Edited on Mon, Oct 08 2012, 06:53 by hellegennes

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Re: The Power of Reviews

Postby Angelspit » Oct 8 2012, 18:29

hellegennes wrote:You then ask them if they are going to buy the game and if and how the reviews changed their mind.

And they'll tell you they'll just download the game because they had no intention of buying it in the first place.
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hellegennes
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The Power of Reviews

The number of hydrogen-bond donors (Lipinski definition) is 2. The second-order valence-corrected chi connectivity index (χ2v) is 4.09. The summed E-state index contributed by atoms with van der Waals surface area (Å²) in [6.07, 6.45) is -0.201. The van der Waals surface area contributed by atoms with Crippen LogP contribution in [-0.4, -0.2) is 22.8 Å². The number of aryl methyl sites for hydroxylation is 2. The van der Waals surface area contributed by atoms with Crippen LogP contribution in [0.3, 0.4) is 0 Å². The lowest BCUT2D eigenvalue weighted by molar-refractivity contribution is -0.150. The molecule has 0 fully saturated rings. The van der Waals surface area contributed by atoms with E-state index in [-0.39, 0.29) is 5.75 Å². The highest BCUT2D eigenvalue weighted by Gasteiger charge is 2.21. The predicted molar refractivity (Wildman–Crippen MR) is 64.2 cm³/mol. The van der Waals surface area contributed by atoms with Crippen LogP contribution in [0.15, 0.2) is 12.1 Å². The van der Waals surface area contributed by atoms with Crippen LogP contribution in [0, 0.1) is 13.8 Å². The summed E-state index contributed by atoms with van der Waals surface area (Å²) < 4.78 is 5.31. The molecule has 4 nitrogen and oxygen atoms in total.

Postby hellegennes » Oct 8 2012, 19:20

Right. So I'm guessing the $65 billion in earnings comes from the 1% that doesn't download their games. I see... the gaming industry should yield $6.5 trillion globally, or around 10% of the world's GDP.

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Postby Campaigner » Oct 23 2012, 18:45

That's disturbing....I believe it inflates scores (just like they weren't high enough already....).

I don't trust big reviewers anyway so doesn't affect me. I just hope that the small (and honest ones) can resist the temptation to go big and get $._.$